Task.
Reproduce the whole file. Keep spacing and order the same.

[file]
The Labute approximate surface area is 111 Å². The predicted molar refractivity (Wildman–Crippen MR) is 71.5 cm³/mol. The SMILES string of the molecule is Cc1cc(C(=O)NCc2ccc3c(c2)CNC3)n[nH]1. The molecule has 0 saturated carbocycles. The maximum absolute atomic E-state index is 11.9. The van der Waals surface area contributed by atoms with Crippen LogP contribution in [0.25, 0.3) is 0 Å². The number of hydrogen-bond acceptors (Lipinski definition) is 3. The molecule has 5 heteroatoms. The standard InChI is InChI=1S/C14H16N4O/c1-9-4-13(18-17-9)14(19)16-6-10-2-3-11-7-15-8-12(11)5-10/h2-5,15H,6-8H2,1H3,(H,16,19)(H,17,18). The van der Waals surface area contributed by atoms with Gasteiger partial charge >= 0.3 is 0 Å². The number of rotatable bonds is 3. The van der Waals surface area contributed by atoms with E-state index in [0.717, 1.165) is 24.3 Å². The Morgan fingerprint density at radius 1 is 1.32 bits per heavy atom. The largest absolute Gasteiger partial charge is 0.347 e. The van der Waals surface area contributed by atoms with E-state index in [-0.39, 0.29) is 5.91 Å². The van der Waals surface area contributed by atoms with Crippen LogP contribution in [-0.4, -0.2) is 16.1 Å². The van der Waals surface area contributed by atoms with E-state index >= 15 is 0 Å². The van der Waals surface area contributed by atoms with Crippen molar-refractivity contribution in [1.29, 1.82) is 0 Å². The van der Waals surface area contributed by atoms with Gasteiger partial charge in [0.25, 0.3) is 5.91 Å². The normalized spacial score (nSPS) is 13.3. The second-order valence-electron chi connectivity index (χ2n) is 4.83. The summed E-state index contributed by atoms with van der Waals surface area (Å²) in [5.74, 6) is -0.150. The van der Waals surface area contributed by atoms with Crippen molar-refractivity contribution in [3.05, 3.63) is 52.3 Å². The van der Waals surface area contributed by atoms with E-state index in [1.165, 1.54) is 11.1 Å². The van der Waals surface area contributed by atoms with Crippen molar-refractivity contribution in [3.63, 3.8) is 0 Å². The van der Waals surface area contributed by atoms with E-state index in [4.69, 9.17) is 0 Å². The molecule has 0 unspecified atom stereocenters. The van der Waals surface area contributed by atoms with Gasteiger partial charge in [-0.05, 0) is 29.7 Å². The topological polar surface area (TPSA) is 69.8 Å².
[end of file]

The Labute approximate surface area is 111 Å². The predicted molar refractivity (Wildman–Crippen MR) is 71.5 cm³/mol. The SMILES string of the molecule is Cc1cc(C(=O)NCc2ccc3c(c2)CNC3)n[nH]1. The molecule has 0 saturated carbocycles. The maximum absolute atomic E-state index is 11.9. The van der Waals surface area contributed by atoms with Crippen LogP contribution in [0.25, 0.3) is 0 Å². The number of hydrogen-bond acceptors (Lipinski definition) is 3. The molecule has 5 heteroatoms. The standard InChI is InChI=1S/C14H16N4O/c1-9-4-13(18-17-9)14(19)16-6-10-2-3-11-7-15-8-12(11)5-10/h2-5,15H,6-8H2,1H3,(H,16,19)(H,17,18). The van der Waals surface area contributed by atoms with Gasteiger partial charge >= 0.3 is 0 Å². The number of rotatable bonds is 3. The van der Waals surface area contributed by atoms with E-state index in [0.717, 1.165) is 24.3 Å². The Morgan fingerprint density at radius 1 is 1.32 bits per heavy atom. The largest absolute Gasteiger partial charge is 0.347 e. The van der Waals surface area contributed by atoms with E-state index in [-0.39, 0.29) is 5.91 Å². The van der Waals surface area contributed by atoms with Crippen LogP contribution in [-0.4, -0.2) is 16.1 Å². The van der Waals surface area contributed by atoms with E-state index >= 15 is 0 Å². The van der Waals surface area contributed by atoms with Crippen molar-refractivity contribution in [1.29, 1.82) is 0 Å². The van der Waals surface area contributed by atoms with Gasteiger partial charge in [0.25, 0.3) is 5.91 Å². The normalized spacial score (nSPS) is 13.3. The second-order valence-electron chi connectivity index (χ2n) is 4.83. The summed E-state index contributed by atoms with van der Waals surface area (Å²) in [5.74, 6) is -0.150. The van der Waals surface area contributed by atoms with Crippen molar-refractivity contribution in [3.05, 3.63) is 52.3 Å². The van der Waals surface area contributed by atoms with E-state index in [1.165, 1.54) is 11.1 Å². The van der Waals surface area contributed by atoms with Crippen molar-refractivity contribution in [3.63, 3.8) is 0 Å². The van der Waals surface area contributed by atoms with E-state index in [4.69, 9.17) is 0 Å². The molecule has 0 unspecified atom stereocenters. The van der Waals surface area contributed by atoms with Gasteiger partial charge in [-0.05, 0) is 29.7 Å². The topological polar surface area (TPSA) is 69.8 Å².